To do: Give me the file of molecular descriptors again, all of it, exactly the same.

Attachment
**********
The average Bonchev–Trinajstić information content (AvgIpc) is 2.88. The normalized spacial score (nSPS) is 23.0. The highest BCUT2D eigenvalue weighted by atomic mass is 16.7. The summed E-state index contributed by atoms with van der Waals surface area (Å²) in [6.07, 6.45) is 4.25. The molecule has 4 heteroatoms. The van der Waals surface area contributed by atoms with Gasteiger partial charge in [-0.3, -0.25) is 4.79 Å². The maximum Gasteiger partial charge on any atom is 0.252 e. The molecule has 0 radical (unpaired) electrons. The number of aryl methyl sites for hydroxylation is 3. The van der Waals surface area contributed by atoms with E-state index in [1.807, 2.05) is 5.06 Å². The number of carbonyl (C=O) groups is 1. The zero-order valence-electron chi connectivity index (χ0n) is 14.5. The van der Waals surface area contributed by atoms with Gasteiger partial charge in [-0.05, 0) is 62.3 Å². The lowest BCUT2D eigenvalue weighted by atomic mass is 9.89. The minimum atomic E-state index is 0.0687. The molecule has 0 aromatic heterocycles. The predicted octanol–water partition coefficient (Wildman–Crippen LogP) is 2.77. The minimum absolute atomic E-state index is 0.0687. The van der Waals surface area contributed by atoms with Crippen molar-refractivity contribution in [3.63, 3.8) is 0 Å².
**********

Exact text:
The average Bonchev–Trinajstić information content (AvgIpc) is 2.88. The normalized spacial score (nSPS) is 23.0. The highest BCUT2D eigenvalue weighted by atomic mass is 16.7. The summed E-state index contributed by atoms with van der Waals surface area (Å²) in [6.07, 6.45) is 4.25. The molecule has 4 heteroatoms. The van der Waals surface area contributed by atoms with Gasteiger partial charge in [-0.3, -0.25) is 4.79 Å². The maximum Gasteiger partial charge on any atom is 0.252 e. The molecule has 0 radical (unpaired) electrons. The number of aryl methyl sites for hydroxylation is 3. The van der Waals surface area contributed by atoms with E-state index in [1.807, 2.05) is 5.06 Å². The number of carbonyl (C=O) groups is 1. The zero-order valence-electron chi connectivity index (χ0n) is 14.5. The van der Waals surface area contributed by atoms with Gasteiger partial charge in [-0.05, 0) is 62.3 Å². The lowest BCUT2D eigenvalue weighted by atomic mass is 9.89. The minimum atomic E-state index is 0.0687. The molecule has 0 aromatic heterocycles. The predicted octanol–water partition coefficient (Wildman–Crippen LogP) is 2.77. The minimum absolute atomic E-state index is 0.0687. The van der Waals surface area contributed by atoms with Crippen molar-refractivity contribution in [3.63, 3.8) is 0 Å².